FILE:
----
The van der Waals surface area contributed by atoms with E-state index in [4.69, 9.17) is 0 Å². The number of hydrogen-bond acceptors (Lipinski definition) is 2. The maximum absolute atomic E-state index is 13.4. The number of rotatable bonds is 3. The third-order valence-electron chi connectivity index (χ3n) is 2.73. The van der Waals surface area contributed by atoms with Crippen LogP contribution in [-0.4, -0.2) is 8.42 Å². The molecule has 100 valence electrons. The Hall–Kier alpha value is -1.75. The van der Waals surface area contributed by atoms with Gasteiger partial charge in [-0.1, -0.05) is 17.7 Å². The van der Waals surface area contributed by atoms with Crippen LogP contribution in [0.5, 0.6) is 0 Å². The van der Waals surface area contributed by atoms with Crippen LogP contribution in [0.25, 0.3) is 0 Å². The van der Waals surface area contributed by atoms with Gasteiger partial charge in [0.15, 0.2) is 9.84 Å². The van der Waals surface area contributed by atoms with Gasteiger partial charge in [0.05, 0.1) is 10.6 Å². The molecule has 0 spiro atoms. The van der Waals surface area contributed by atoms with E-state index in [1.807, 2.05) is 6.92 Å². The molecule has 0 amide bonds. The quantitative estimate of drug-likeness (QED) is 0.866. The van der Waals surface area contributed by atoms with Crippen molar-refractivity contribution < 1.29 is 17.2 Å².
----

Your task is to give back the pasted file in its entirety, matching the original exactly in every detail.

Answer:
The van der Waals surface area contributed by atoms with E-state index in [4.69, 9.17) is 0 Å². The number of hydrogen-bond acceptors (Lipinski definition) is 2. The maximum absolute atomic E-state index is 13.4. The number of rotatable bonds is 3. The third-order valence-electron chi connectivity index (χ3n) is 2.73. The van der Waals surface area contributed by atoms with Crippen LogP contribution in [-0.4, -0.2) is 8.42 Å². The molecule has 100 valence electrons. The Hall–Kier alpha value is -1.75. The van der Waals surface area contributed by atoms with Gasteiger partial charge in [-0.1, -0.05) is 17.7 Å². The van der Waals surface area contributed by atoms with Crippen LogP contribution in [0.5, 0.6) is 0 Å². The van der Waals surface area contributed by atoms with Crippen LogP contribution in [0.25, 0.3) is 0 Å². The van der Waals surface area contributed by atoms with Gasteiger partial charge in [0.15, 0.2) is 9.84 Å². The van der Waals surface area contributed by atoms with Gasteiger partial charge in [0.05, 0.1) is 10.6 Å². The molecule has 0 spiro atoms. The van der Waals surface area contributed by atoms with E-state index in [1.807, 2.05) is 6.92 Å². The molecule has 0 amide bonds. The quantitative estimate of drug-likeness (QED) is 0.866. The van der Waals surface area contributed by atoms with Crippen molar-refractivity contribution < 1.29 is 17.2 Å².